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Tr-Ash Talk: Safe At Home With Coal Ash

Today we’re gearing up for a vote on H.R. 2273, which is Rep. David McKinley’s (R-WV) attempt to give coal companies a get-out-of-jail free card.

Yesterday, House leaders in the Committee on Energy and Commerce discussed the nature of the legislation, which included much spirited back-and-forth dialogue. Among the highlights (and lowlights):

After the author of the bill, Rep. McKinley, threw around these categorically false statements, such as the declaration that coal is “no more toxic than the earth in your front yard” or “no more hazardous than the soil in our back yard,” it seemed that some House leaders just about had enough.

Rep. Edward Markey (D-MA) called the bill out for what it was: “It is a green-light pass for utility companies to dispose of their waste without regard to public health or the environment.”

He then went on to call out his colleagues for absurdly claiming that coal ash – which is laden with mercury, lead, arsenic and hexavalent chromium – is not dangerous.

Last year, in a hearing I chaired, the Republican witness Dr. Donald McGraw even said he would be happy to sprinkle arsenic-laced coal ash on his cereal.  Perhaps next week, the subcommittee will make a new space on the food pyramid for coal ash...The Republican bill takes us back in time to the era of magic tonics and medical quackery passed off as legitimate medicine.

Markey offered an amendment that would enable public involvement in the permitting process for these coal ash waste sites. Of course the amendment didn’t pass but we are proud that Markey understands that his constituents want and deserve clean water.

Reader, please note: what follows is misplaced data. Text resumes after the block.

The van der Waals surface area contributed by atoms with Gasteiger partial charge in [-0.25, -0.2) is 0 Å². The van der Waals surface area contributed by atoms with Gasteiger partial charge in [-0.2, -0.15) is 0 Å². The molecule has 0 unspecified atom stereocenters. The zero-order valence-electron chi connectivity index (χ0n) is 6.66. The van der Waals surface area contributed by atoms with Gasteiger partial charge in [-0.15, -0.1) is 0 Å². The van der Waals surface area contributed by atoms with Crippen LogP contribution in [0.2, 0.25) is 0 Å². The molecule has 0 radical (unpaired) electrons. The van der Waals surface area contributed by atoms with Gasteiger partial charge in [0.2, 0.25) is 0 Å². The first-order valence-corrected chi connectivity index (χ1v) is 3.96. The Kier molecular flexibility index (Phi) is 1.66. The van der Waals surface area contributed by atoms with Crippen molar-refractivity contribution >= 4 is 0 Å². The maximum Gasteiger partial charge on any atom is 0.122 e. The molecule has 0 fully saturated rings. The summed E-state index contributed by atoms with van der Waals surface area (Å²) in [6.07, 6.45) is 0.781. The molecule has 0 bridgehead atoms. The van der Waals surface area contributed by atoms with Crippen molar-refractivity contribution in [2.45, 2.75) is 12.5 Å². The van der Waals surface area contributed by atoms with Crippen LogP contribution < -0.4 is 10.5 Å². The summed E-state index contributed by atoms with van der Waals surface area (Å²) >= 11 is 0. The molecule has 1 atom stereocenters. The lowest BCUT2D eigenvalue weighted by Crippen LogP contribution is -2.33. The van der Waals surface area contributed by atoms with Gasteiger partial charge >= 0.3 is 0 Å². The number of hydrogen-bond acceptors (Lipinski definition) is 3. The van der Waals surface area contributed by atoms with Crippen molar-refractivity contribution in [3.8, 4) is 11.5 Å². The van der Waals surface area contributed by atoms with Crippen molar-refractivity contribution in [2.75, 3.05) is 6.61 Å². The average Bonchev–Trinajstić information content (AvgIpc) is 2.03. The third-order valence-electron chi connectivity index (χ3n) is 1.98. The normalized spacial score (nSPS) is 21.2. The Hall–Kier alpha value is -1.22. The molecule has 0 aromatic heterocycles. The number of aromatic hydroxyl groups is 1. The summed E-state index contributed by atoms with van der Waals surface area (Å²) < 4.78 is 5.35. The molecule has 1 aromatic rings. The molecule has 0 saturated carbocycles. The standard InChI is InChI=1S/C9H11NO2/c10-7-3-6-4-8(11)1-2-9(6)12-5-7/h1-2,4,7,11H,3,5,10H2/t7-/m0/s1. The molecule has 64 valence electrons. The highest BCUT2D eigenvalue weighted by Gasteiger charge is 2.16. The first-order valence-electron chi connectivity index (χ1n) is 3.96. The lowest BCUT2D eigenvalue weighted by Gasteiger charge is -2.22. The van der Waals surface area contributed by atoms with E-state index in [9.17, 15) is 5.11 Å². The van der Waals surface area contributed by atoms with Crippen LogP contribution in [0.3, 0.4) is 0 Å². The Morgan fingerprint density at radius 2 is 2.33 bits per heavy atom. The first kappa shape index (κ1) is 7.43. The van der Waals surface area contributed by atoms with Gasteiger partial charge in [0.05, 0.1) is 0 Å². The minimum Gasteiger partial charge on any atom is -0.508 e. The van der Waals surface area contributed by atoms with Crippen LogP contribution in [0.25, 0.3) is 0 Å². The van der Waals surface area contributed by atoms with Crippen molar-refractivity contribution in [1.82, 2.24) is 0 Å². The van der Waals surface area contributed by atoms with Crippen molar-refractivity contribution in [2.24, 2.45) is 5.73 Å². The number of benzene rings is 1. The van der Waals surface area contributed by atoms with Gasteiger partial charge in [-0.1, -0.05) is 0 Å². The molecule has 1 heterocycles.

Ed Towns (D-NY) also offered an amendment, recognizing that coal ash places a disproportionate burden on low-income and people of color communities as well as the elderly, children and people with pre-existing health conditions. His amendment, of course, failed passage.

Rep. Bobby Rush (D-IL) summed it all up prior to proposing an amendment to ensure that EPA would have authority to inspect dangerous coal ash dumps and enforce against polluters who violated regulations. He had this to say about clean water:

Many of my constituents believe that there is no greater role for Congress to play than to protect their lives and livelihoods by ensuring that all American citizens have access to clean air and water.

Rep. Rush also read from a letter from nearly 200 citizens living near ash ponds. The letter reads in part:

Do our lives matter to you? Is protecting coal ash “recycling” more important than our health or the quality of our drinking water? As you consider this legislation, please don’t forget about us. We are not ‘against the coal industry.’ We simply want the laws that are supposed to protect people to be enforced.

 

 

 

The Republicans soundly defeated this amendment, as well.  Stay tuned today at 3:30 pm when the committee resumes debate on this legislation.

 

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